One of my referees (based at Yale) told me candidly that I should not be disappointed by a rejection, for no one he had recommended had ever been accepted. When the letter came from the College, it was in a thin envelope. My heart sank, for thin envelopes rarely contain good news. To my surprise, this one did. From the dean of visiting fellows, the letter began with the words "I am pleased to invite you...." And to my delight, the invitation was for not one, not two, but three Oxford terms -- a full academic year.
I’ve often thought that the best destinations are those that weren’t on your list. My experience as a Fulbright Senior Lecturer in the faculty of law at Sofia University certainly falls into that category. Unlike many of my Fulbright colleagues, I didn’t begin my experience with a particular country, or even region, in mind. Instead, I focused on trying to identify an award that was seeking someone with my background and skills, with a large degree of flexibility as to where that might be. Happily, this approach led to my selection as a Fulbright scholar and an incredible experience in a place I have grown quite fond of.
Ron McMullen held a phone to his ear in May 2000. The unfolding situation seemed like a plot from a Hollywood film starring the latest actions stars, but it wasn’t.
On the other line was the voice of the spokesman for George Speight, who listened to McMullen’s demands. Speight and his followers had stormed the Fijian Parliament in May and held Prime Minster Mahendra Chaudhry and most of his Cabinet hostage for 56 days, according to Radio New Zealand.In the midst of the conflict, an American journalist who had attempted to interview Speight was taken hostage.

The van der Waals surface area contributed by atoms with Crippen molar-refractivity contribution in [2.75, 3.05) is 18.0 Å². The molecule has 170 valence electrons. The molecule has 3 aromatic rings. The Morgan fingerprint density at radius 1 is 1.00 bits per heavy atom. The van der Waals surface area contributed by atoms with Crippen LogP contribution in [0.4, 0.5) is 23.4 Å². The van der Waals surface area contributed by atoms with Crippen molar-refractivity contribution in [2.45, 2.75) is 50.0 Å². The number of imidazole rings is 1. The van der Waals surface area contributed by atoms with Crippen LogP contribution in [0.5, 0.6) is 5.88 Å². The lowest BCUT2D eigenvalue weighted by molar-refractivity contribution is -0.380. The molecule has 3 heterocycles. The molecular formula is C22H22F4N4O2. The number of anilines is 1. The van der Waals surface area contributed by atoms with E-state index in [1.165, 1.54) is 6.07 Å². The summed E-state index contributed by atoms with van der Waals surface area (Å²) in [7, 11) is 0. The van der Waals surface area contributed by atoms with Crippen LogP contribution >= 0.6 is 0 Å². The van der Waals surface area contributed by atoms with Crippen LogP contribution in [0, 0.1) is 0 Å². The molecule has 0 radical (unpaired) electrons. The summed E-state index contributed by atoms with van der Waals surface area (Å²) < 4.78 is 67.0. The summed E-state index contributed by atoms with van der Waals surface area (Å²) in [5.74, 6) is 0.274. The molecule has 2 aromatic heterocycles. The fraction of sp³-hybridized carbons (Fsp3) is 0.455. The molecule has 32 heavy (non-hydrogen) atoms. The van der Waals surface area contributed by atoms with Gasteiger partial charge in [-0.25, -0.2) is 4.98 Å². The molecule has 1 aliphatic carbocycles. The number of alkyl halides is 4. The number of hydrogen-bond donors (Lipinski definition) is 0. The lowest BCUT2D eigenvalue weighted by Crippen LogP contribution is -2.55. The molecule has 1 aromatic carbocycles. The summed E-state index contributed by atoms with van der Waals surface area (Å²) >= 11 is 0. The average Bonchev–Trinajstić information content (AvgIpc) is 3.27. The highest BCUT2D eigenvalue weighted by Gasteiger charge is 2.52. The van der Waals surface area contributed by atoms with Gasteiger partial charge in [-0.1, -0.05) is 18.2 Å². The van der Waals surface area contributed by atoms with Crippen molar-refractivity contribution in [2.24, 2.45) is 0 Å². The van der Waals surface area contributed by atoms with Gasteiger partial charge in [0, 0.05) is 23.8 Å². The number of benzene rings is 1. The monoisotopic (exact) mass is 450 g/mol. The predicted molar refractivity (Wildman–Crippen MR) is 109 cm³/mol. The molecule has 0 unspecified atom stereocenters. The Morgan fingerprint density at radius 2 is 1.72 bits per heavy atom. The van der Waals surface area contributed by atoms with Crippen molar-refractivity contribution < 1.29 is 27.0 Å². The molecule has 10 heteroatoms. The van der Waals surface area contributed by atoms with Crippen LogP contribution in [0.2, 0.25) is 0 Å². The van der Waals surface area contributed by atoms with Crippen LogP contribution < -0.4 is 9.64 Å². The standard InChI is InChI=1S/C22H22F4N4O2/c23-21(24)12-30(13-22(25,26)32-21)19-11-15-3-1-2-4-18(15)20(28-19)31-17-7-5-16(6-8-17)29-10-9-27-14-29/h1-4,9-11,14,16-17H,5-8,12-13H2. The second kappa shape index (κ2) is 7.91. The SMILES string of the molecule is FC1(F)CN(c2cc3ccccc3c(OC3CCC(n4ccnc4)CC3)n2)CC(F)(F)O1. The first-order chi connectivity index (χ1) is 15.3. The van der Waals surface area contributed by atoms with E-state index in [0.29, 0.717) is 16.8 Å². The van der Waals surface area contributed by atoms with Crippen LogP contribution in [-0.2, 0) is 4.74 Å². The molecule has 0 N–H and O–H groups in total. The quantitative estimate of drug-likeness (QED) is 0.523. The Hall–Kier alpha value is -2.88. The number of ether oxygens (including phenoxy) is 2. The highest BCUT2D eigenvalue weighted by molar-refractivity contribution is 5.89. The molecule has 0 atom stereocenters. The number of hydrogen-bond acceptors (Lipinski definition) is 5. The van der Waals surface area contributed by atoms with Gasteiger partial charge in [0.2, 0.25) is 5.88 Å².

McMullen, now a University of Iowa visiting associate professor of political science, was set on having the journalist freed.
Exploring the rich culture and natural beauty of Cusco, Peru, was just the beginning for Macz Norton when she participated in the Spanish Language and Service Learning study abroad program last summer.
This eight-week program combines coursework in Spanish language and Peruvian culture with valuable service learning. The service projects are organized by an onsite company, ProWorld-Peru, which meets with community leaders to develop projects that are both meaningful for students and fulfill a much-needed service for the local community.
UI Professor Armando Duarte has been a choreographer at the University of Iowa since 1993, but a trip back to his native Brazil in 2008 is what inspired him to research the culture of Carnival. Armando organizes the Brazil Carnival winter study abroad program.
Want to study abroad in Europe next summer? Check out the Iowa International Summer Institute, which will offer UI GenEd classes in Rome, Paris, Florence, Madrid, and London in summer 2013. In this video, three past participants share their unique experiences.
Ronald McMullen, a visiting associate professor of political science at the University of Iowa and a former U.S. ambassador to Eritrea, offers three pieces of advice to students interested in working in international politics.
“Be a good student, a good citizen, and have international experience,” he said. “Grades do matter. And a misdemeanor won’t look good to federal employers.”
You would think by having a waterproof, shockproof camera that your pictures would be safe. Well, not from a little girl who doesn’t read English. With the pressing of just a few buttons she managed to delete the 1,000 pictures documenting a month of my time in Nicaragua. Luckily, I found a program to retrieve photos that have been deleted from a memory card and I am thankful that, in my whole summer of traveling, that incident was the closest thing that could be considered a disaster.